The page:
Michael Passarge hadn’t a clue about the Pontiac G8 when it was released for the 2008 model year. Furthermore, he would have never guessed the car came from Australian automaker Holden, unknown to many in the United States.
But, things quickly changed, as Passarge’s Pontiac G8 was transformed into a full-blown testimonial to the roaring lion. We sat down with Passarge to understand how the act of homage came to be.
GM Authority: When did you buy your Pontiac G8?
Passarge: I purchased my 2008 Pontiac G8 GT in May 2008, right off the showroom floor! It was Ignition Orange Metallic, and the dealership was only going to get one of that color.
GMA: That’s awesome, and a very rare color. Why were you drawn to the Pontiac G8?
P: To tell you the truth, I didn’t even know about the Pontiac G8 at the time. I was actually at a Dodge dealer trying to purchase a Charger SRT8. They wanted $44,000 plus a $3,000 gas guzzler tax and would not budge on the price. I was not going to pay that much for a Dodge. The salesman left the table and a stranger, who probably worked for Pontiac *laughs*, saw that I was frustrated and walked by stating Pontiac came out with a new sports sedan and I should look at it.
I went straight to the Pontiac dealer. I saw a red one out front and was looking at it. It was sexy with clean lines. The Pontiac salesman quickly grabbed the keys to take her for a spin. After that test drive, I was hooked! But when I walked into the showroom and saw the Ignition Orange one, it spoke to me. I told him right away it was going home with me. He stated there was a lady coming from Utah to buy this particular one because they were going to be limited. I swooped in and bought the car for $29,000 out the door! The lady was pissed and offered to buy it from me for $5,000 more than I paid. As you can see, I didn’t take that deal!
GMA: And what started your absolutely incredible build?
P: Well, after a few years of ownership, and taking it to a few car shows, I wanted to do a little more to the car. The G8 was the only car I had at the time so it was my daily driver. I started small with wheels and springs. But, I received my first big chance to show the car off when a local car-stereo shop needed a vehicle for SEMA in 2011 and CES 2012. After that, the car was pretty much stock looking with a custom stereo, but I had my first magazine feature in Performance Auto and Sound. This pretty much started my hunger for more!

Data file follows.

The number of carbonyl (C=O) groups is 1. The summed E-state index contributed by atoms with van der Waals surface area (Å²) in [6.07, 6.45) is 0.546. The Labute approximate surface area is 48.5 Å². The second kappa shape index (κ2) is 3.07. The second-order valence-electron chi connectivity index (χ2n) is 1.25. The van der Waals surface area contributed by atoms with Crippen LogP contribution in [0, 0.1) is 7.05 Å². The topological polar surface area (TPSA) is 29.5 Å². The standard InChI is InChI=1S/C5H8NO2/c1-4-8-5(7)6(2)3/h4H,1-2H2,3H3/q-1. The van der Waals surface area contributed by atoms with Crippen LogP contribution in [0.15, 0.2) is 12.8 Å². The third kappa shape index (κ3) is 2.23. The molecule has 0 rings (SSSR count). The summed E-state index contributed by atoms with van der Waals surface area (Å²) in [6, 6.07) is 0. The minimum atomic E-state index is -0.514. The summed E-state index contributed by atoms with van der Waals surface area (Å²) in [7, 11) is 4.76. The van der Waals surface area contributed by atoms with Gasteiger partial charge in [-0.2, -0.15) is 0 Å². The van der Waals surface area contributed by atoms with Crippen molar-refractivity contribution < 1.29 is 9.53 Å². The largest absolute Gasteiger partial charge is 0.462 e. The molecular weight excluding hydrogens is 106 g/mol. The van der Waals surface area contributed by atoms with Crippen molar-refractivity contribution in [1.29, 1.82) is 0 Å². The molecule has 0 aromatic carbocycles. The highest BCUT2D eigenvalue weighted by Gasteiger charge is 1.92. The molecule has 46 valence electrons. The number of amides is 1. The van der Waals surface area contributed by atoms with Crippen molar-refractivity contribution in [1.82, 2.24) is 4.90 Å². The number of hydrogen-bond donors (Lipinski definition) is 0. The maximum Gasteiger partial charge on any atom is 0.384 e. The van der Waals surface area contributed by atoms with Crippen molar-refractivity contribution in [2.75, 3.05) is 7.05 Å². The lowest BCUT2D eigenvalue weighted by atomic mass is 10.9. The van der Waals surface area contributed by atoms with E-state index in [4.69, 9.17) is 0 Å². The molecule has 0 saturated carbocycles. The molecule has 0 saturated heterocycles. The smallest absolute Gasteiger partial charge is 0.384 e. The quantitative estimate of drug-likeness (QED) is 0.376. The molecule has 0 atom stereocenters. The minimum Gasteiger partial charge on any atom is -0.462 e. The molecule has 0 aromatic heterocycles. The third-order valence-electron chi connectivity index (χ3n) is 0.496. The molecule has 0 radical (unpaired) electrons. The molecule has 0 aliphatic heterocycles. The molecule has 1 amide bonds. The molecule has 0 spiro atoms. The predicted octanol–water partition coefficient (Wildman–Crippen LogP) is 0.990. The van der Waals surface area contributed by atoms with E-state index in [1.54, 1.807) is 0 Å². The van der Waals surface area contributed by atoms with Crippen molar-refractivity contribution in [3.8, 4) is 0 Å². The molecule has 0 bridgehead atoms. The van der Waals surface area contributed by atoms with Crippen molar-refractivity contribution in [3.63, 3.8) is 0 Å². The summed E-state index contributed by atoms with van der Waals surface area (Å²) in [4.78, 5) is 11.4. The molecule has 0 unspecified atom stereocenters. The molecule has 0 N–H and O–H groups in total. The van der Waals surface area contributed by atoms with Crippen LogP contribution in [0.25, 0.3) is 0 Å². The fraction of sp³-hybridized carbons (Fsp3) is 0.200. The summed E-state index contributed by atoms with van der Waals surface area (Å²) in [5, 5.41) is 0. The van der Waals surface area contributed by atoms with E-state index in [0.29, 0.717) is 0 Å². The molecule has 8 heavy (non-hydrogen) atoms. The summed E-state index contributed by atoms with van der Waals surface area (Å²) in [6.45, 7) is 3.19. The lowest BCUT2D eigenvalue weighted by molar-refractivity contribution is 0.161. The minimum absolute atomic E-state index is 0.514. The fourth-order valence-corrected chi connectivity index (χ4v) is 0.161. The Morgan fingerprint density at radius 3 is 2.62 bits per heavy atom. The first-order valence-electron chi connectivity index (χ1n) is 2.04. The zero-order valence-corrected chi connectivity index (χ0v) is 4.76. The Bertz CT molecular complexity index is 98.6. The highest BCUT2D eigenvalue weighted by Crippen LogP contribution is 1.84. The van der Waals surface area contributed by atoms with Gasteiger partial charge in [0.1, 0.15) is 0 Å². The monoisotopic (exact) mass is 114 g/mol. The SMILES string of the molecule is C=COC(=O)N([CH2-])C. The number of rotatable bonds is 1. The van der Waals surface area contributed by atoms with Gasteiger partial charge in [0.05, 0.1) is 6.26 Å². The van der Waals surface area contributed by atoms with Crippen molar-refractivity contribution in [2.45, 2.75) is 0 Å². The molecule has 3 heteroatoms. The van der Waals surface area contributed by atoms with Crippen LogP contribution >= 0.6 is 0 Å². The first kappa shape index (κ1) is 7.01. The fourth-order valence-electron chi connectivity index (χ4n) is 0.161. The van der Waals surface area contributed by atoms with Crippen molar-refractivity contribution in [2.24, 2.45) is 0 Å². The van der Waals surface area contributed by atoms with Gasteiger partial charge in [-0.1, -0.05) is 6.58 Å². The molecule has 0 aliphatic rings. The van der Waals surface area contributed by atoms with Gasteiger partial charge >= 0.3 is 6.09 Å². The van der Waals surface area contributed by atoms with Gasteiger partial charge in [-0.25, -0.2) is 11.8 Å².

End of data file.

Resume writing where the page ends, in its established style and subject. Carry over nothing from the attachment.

GMA: So, how did it evolve from there and end up in a much brighter spotlight?
P: In the automotive scene, if you’re not constantly changing, it seems to pass you by. That’s when I found out about the V8 Supercar Series. I fell in love with the racing circuits and the aggressive,get the #!*^ out of my way style of racing. It was awesome. That’s when I found out about Holden Racing Team and became a fan, and knew I had to bring their style and flare to the U.S. show car scene. I started planning and looking at possible parts and sponsors for my build. I was going over different racing graphics for the V8 Supercars Series and loved the Toll Racing scheme. I was going to base my build off of that concept, but use my own sponsors in the livery.
To make it right, I knew I had to have the HRT racing graphics. I contacted Holden Racing via email and explained my build, stating it would be a tribute to Holden and HRT. I knew I would probably be turned down, so I already started designing my own livery. A few days later, I received an email from Simon McNamara, Head of Holden Motorsports, saying HRT would allow me to use their actual racing graphics for my build. Not only that, but they designed new ones for me to use! I was determined to make them proud. I did find some awesome sponsors that sold parts in Australia and the U.S., to make the build more authentic. It started with DBA and their Kangaroo Paw rotors. Next, there was Super Pro Suspension, with tons of suspension parts and DuSpeed with their one-of-a-kind OTR Intake.
More sponsors came on board, and Superchips asked for my car to represent the company. This was a huge honor, and I made it into the SEMA magazine. The next year, I was asked by Spec-D Tuning to be their R&D car for new headlights in development for the G8. Then, I was shocked: they asked me to be their booth vehicle. I never thought my car would ever be worthy of a SEMA booth. I changed out some parts, and changed the color of the wrap to ensure it didn’t look the same as the last year. SEMA 2014 was an amazing event for me. I met so many Aussies, and they loved the car. The car has remained the same since then.
GMA: That’s truly incredible how it all fell into place. Do you have a favorite thing about the build?
P: I think I like the whole car and the way everything blends together to make a clean build. Oh, and the fact that I’m the only person with authorization from HRT to wear their logo here in the U.S.
GMA: Yeah the authentic HRT bit is very, very cool. Is your car strictly for show? Or, does it head to the track?
P: I hate to say it, and I know I will get a lot a flack but yeah, it’s just a show car. There are many G8s out there with some crazy performance builds. I will leave that to them. I keep it clean and remind people the last car Pontiac offered was an awesome machine from a racing heritage, HRT!
GMA: Any future plans for the car?
P: There are no new future plans for the “8”. But, there will be some small things coming up I have been testing for a few companies. You’ll have to wait and see.
GMA: Since you’re cultured on Holden now, and the Commodore as we know will soon be over, do you have any advice for Holden and GM for the next Commodore?
P: If Opel does produce the new Commodore, and it’s a V6 front-wheel drive car, they need to make a twin-turbo option with all-wheel drive! It won’t be the same as the V8 sports sedan, but will be a decent option.